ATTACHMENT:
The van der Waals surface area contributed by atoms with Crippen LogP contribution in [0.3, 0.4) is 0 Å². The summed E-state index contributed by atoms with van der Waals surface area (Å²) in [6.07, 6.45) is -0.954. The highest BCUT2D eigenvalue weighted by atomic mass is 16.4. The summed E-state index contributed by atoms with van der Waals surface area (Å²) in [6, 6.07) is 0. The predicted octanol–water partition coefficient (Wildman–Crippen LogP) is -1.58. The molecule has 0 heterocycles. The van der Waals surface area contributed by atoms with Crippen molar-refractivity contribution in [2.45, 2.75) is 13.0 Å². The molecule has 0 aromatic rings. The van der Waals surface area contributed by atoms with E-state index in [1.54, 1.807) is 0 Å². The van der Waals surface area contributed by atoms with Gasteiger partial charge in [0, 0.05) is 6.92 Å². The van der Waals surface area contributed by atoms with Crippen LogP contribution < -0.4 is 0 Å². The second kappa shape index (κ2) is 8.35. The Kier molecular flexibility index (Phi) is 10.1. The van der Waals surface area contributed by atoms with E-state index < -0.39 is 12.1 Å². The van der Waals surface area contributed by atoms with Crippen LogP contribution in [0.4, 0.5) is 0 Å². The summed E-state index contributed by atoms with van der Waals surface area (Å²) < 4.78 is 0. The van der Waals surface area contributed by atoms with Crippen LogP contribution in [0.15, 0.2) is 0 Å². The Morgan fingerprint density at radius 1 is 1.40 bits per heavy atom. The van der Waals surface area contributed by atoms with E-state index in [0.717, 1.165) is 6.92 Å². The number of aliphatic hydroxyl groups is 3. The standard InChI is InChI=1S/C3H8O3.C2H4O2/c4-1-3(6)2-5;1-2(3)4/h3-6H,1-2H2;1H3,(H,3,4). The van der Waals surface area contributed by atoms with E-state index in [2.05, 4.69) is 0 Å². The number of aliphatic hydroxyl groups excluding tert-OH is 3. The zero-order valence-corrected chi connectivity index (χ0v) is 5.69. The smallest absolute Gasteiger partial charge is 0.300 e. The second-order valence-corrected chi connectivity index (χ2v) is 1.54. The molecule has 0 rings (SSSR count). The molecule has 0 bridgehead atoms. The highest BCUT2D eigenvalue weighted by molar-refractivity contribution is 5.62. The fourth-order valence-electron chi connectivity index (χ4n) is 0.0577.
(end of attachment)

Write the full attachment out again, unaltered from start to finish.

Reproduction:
The van der Waals surface area contributed by atoms with Crippen LogP contribution in [0.3, 0.4) is 0 Å². The summed E-state index contributed by atoms with van der Waals surface area (Å²) in [6.07, 6.45) is -0.954. The highest BCUT2D eigenvalue weighted by atomic mass is 16.4. The summed E-state index contributed by atoms with van der Waals surface area (Å²) in [6, 6.07) is 0. The predicted octanol–water partition coefficient (Wildman–Crippen LogP) is -1.58. The molecule has 0 heterocycles. The van der Waals surface area contributed by atoms with Crippen molar-refractivity contribution in [2.45, 2.75) is 13.0 Å². The molecule has 0 aromatic rings. The van der Waals surface area contributed by atoms with E-state index in [1.54, 1.807) is 0 Å². The van der Waals surface area contributed by atoms with Gasteiger partial charge in [0, 0.05) is 6.92 Å². The van der Waals surface area contributed by atoms with Crippen LogP contribution < -0.4 is 0 Å². The second kappa shape index (κ2) is 8.35. The Kier molecular flexibility index (Phi) is 10.1. The van der Waals surface area contributed by atoms with E-state index < -0.39 is 12.1 Å². The van der Waals surface area contributed by atoms with Crippen LogP contribution in [0.4, 0.5) is 0 Å². The summed E-state index contributed by atoms with van der Waals surface area (Å²) < 4.78 is 0. The van der Waals surface area contributed by atoms with Crippen LogP contribution in [0.15, 0.2) is 0 Å². The Morgan fingerprint density at radius 1 is 1.40 bits per heavy atom. The van der Waals surface area contributed by atoms with E-state index in [0.717, 1.165) is 6.92 Å². The number of aliphatic hydroxyl groups is 3. The standard InChI is InChI=1S/C3H8O3.C2H4O2/c4-1-3(6)2-5;1-2(3)4/h3-6H,1-2H2;1H3,(H,3,4). The van der Waals surface area contributed by atoms with E-state index in [2.05, 4.69) is 0 Å². The number of aliphatic hydroxyl groups excluding tert-OH is 3. The zero-order valence-corrected chi connectivity index (χ0v) is 5.69. The smallest absolute Gasteiger partial charge is 0.300 e. The second-order valence-corrected chi connectivity index (χ2v) is 1.54. The molecule has 0 rings (SSSR count). The molecule has 0 bridgehead atoms. The highest BCUT2D eigenvalue weighted by molar-refractivity contribution is 5.62. The fourth-order valence-electron chi connectivity index (χ4n) is 0.0577.